The national debt is the Republicans' problem now

Never mix up the debt and deficit again
Never mix up the debt and deficit again

Republicans have not been shy about expressing outrage over the country's debt during the Obama years. Their demands for spending restraint even created a budget standoff in 2011 that put the country at risk of default.

But that take-no-prisoners attitude will be a little tougher to swing now that Republicans will control both the White House and Congress next year. The debt will now be theirs to manage.

So how will they handle it? The party that calls for balanced budgets, smaller government and spending cuts will have ample opportunity to show just how faithful they'll be to their own rhetoric as they adapt to President-elect Donald Trump and his very pricey policy proposals.

Get rid of Obamacare

It's not clear yet whether Republicans will repeal the Affordable Care Act first and replace it later or do both at the same time.

If they do repeal separately, no one will get a true picture of the budget impact. Eliminating provisions like federal insurance subsidies can make repeal look like a deficit reducer. But the question is how much will Republicans' replacement plan cost?

"It's best to do [repeal and replace] together so people understand the tradeoffs," said Robert Bixby, executive director of the Concord Coalition, a deficit watchdog group.

Draft a budget

The budget process kicks off in February when the president releases his budget proposal laying out his priorities for the next fiscal year.

Trump has said he wants big tax cuts and more defense and infrastructure spending, among other things. His fiscal plans are estimated to add $5.3 trillion to the debt over 10 years, according to the Committee for a Responsible Federal Budget. That would push debt as a share of GDP to 105% by 2026, well above 86%, which is where it would be in a decade if no policies were changed.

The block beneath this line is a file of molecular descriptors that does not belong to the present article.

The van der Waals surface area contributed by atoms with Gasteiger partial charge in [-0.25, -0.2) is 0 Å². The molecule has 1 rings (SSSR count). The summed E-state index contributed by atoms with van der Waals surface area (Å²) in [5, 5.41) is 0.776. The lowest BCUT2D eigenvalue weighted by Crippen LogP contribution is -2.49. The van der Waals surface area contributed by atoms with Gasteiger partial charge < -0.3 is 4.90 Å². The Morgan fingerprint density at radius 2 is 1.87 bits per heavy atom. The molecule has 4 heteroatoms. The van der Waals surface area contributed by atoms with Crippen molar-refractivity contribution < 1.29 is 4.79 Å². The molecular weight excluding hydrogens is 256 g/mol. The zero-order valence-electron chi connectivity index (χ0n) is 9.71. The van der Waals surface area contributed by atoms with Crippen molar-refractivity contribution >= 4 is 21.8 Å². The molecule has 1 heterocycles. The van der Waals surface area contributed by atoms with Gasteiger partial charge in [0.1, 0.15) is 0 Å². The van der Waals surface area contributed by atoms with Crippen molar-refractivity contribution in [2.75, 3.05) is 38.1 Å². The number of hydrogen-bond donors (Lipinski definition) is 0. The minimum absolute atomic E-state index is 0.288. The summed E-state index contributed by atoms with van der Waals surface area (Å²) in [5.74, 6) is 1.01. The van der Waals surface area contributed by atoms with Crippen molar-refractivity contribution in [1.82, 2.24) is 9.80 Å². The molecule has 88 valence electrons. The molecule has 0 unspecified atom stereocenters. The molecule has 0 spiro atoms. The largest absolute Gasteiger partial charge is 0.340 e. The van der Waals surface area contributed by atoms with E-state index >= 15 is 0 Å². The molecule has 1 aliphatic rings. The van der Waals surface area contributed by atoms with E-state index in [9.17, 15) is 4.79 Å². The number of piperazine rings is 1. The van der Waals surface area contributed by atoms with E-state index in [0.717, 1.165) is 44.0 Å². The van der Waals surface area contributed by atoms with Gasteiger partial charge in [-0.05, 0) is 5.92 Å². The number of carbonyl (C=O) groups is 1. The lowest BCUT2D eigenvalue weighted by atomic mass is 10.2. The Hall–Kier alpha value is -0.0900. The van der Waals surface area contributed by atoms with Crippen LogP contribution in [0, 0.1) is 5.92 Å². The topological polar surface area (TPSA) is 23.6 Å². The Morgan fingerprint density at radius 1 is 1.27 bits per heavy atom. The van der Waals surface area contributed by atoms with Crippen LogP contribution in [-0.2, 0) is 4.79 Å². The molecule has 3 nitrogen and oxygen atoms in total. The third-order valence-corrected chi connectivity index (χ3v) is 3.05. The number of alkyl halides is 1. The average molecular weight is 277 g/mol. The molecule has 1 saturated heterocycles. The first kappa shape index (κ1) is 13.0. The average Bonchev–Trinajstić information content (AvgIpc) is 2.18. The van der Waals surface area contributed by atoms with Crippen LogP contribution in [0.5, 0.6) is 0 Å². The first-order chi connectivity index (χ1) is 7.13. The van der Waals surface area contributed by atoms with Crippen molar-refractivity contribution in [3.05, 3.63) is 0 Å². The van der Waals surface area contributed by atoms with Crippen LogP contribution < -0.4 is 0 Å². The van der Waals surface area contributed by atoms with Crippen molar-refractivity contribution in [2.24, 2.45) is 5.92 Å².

Republican lawmakers will have to weigh Trump's priorities with their desire to reduce deficits and reform Social Security and Medicare, benefits from which Trump has said repeatedly he doesn't want to cut.

Deal with the debt ceiling

Congress will need to raise -- or at least suspend -- the federal debt limit.

The so-called debt ceiling is a cap set by Congress on how much the federal government may have in outstanding debt. It does not give lawmakers a 'license to spend more' as some suggest. Rather, it lets Treasury borrow the money it needs to pay all U.S. bills and other legal obligations that have been approved by lawmakers from both parties over the years.

The latest suspension ends on March 15. But the U.S. Treasury may be able to buy lawmakers a few more months to deal with the issue by using accounting maneuvers that let it continue to pay bills without pushing past the country's legal borrowing limit.

As many conservatives did during the debt ceiling crisis of 2011, some Republicans today still say they won't vote to raise the debt ceiling unless it's paired with budget restraints.

But are they likely to go against their own party leaders or a Republican president if they don't get what they want? Stay tuned.

Or will Republicans simply avoid voting outright on a debt ceiling increase and opt to suspend it again? Suspensions let the U.S. Treasury borrow what it needs to pay bills. When the suspension ends the debt limit resets to the old cap plus whatever Treasury borrowed during the suspension period.

Debate tax reform

Republicans have promised tax cuts as a centerpiece of tax reform.

Trump has modified his tax cut plan to reduce its cost -- now estimated at around $5 trillion. House Republicans' tax reform plan costs about half that.

Both are big hits to the budget. Senate tax writers have yet to put forth their own plan.

Related: 'No absolute tax cut' for the rich, says Trump's Treasury pick

The problem when it comes to fiscal restraint: "Republicans have boxed themselves into a position where they can't say 'No, we can't cut taxes too much because the deficit will go up,'" Bixby said.

So how will they pay for those tax cuts? And if they choose not to, how much harder will they hit other parts of the budget when they decide debt levels are unacceptably high?

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